Art that is created in line with the numbers and sequences that appear in nature connect more definitely and more pleasingly with the consciousness of the creator and the viewer. This pleasure is recognised by the human mind as it sees within the creation something of itself, its own proportions.

The signals are received and processed and understood through a language that the mind understands, that the psyche recognises as a part of itself and that the soul connects with on a deep level.


There is something about numbers to be felt, rather than understood. There is something primal and mythical about them, they are an ordering force in our societies and they reach into our inner worlds to order us internally too.

Numbers as a means to count were invented by man, the symbols that represent the numbers too, but the concept of numerous things is something that lies deeper than human invention. Everything can be reduced to amounts and equations can be used to describe them. This hints at numbers as a point of exchange, perhaps the language with which things become things, moving from unseen to seen, from unbeing to being, from internal to external if that differentiation can be made.

On the first day God did not create numbers, numbers already existed, otherwise God wouldn’t have been able to count the days! This is Said with tongue in cheek, however this omission of the creation of numbers within the creation story provided by genesis, may hint at us that underneath all that is created, even beyond God, lies numbers, or perhaps sequence, or time, along with words. Maybe my thinking is rudimentary or completely misdirected here, but it’s a thought that nonetheless has helped on my way to grasping a little more what numbers are, and the depth at which they exist.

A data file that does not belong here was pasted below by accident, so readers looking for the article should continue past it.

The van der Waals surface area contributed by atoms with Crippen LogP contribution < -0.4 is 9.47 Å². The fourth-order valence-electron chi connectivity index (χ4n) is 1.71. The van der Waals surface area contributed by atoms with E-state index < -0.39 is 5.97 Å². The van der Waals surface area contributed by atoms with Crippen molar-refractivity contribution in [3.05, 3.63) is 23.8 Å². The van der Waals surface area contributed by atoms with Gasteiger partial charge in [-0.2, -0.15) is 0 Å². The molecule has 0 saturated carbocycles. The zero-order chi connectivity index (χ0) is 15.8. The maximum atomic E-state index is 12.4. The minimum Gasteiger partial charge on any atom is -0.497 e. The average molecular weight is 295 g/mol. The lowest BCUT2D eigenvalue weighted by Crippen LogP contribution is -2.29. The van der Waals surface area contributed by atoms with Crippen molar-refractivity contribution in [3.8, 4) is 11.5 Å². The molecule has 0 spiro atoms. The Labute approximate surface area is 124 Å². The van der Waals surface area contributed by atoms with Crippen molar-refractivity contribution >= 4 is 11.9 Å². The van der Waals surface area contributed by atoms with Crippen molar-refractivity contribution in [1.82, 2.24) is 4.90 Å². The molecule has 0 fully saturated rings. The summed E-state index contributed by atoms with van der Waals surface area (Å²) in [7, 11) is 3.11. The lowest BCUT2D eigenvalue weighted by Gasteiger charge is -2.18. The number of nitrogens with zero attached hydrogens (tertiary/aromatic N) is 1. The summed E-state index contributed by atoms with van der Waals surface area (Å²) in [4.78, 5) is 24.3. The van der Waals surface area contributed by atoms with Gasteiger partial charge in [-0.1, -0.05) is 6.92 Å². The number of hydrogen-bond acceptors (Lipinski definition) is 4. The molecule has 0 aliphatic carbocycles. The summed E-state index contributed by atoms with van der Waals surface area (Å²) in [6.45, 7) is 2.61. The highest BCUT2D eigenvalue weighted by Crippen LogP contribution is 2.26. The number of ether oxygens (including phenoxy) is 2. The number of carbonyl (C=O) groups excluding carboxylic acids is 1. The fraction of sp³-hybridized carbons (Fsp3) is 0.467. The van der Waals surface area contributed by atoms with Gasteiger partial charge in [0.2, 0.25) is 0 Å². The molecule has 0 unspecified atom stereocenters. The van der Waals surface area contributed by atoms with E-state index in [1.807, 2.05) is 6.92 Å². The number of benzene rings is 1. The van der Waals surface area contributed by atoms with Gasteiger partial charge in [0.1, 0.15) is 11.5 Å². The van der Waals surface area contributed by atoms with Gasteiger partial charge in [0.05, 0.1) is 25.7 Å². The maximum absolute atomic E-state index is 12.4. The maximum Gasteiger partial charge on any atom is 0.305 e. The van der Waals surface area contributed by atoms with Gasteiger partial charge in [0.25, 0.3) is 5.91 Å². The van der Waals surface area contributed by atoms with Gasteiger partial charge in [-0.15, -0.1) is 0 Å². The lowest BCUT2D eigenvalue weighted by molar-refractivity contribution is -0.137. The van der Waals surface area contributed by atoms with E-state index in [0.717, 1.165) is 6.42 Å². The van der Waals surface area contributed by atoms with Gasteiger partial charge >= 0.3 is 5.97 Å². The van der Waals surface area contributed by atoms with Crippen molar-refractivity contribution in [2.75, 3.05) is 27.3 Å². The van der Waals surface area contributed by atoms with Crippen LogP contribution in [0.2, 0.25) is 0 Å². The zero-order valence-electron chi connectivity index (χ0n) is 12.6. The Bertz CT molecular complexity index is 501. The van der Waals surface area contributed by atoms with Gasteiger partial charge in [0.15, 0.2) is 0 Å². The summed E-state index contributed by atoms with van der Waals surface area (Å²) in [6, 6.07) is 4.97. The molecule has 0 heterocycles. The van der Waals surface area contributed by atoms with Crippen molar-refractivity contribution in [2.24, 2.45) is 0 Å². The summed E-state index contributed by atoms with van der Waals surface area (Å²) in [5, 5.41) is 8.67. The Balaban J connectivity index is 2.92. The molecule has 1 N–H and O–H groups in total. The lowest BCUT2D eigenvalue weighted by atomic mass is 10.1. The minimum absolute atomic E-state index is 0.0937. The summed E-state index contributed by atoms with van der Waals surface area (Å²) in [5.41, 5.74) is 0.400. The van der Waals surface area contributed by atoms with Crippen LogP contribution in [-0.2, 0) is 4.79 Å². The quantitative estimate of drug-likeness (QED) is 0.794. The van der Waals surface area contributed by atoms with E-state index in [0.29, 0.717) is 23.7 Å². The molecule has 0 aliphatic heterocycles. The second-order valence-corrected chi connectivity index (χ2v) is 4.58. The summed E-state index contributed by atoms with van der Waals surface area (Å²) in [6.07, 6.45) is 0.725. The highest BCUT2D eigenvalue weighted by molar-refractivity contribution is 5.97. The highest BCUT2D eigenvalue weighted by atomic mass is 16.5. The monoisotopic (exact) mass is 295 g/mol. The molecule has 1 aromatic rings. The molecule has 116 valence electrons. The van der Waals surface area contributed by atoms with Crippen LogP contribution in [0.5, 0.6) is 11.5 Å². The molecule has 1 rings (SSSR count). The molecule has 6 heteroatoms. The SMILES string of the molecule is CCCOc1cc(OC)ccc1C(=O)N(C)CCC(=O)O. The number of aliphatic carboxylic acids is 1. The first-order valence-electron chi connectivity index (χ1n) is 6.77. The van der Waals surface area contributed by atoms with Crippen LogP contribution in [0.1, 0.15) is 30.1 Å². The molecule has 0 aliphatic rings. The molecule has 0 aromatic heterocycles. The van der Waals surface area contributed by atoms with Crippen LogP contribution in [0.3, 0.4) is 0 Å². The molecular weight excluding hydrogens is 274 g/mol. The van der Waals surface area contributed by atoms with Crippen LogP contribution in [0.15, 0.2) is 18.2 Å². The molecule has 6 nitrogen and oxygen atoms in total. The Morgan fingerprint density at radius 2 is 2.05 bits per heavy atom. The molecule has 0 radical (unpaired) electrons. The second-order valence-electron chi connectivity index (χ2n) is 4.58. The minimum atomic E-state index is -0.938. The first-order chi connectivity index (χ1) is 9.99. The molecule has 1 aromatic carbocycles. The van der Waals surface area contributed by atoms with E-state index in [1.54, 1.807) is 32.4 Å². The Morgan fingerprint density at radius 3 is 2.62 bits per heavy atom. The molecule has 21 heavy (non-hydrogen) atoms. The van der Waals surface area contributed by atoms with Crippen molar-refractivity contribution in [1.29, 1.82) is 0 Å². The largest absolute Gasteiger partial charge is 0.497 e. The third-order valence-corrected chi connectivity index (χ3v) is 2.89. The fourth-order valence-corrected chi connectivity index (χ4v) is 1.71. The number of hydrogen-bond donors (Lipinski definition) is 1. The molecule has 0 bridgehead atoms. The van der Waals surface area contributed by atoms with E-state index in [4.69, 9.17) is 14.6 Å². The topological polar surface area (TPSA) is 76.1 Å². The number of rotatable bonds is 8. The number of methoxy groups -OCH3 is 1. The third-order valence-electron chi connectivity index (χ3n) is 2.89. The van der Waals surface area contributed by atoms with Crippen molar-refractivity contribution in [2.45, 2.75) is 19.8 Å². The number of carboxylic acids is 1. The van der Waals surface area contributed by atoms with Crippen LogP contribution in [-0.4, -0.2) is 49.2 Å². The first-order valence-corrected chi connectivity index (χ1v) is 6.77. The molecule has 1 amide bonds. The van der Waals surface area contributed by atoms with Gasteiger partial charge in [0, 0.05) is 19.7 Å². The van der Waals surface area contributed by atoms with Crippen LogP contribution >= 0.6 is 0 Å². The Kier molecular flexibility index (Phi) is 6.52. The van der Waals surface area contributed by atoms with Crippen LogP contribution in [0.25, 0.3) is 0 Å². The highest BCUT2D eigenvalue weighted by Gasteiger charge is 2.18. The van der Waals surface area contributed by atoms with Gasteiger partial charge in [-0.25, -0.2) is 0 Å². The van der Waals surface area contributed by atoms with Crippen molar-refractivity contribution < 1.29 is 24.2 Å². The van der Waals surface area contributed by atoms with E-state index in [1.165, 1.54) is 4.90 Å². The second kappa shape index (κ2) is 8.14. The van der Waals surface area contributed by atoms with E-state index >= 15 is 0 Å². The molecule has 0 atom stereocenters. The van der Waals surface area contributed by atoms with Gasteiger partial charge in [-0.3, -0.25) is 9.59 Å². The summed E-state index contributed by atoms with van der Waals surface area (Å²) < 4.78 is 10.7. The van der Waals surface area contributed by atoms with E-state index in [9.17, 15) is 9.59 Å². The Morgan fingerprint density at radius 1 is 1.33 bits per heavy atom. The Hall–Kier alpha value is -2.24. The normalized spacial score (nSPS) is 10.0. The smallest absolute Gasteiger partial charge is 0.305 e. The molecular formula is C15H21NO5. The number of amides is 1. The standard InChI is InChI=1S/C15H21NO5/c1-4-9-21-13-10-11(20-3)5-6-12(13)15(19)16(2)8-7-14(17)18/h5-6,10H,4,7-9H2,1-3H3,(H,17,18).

We use numbers to manage our societies, they bring order to what would otherwise be chaos. In some cases numbers can set us free, but they also cage us. We are surrounded by great pillars of numbers, vast monuments dedicated to accumulation, and we are driven to accumulate as a response. We are conditioned to count the imaginary ones that sit in our bank accounts, these abstract collections that sadly tend to govern our worth in modern society too.

We are enslaved by numbers through the monetary system, but If we didn’t have money we would still be enslaved by numbers: the amount of potatoes we have for the winter, the number of days or months before we can plant more crops, our Earth’s circumambulation of the sun or the beads on our rosaries. But at least these would be more organic concerns.

There is an interplay between us, humans and numbers, that we cannot step out of and look at objectively. Like the fish in the ocean who can’t imagine life without water, we can’t imagine a world without numbers and more to the point a world as we know it is not possible without numbers.

I say more about numbers in my Introduction at the end of this edition. 

Matt Witt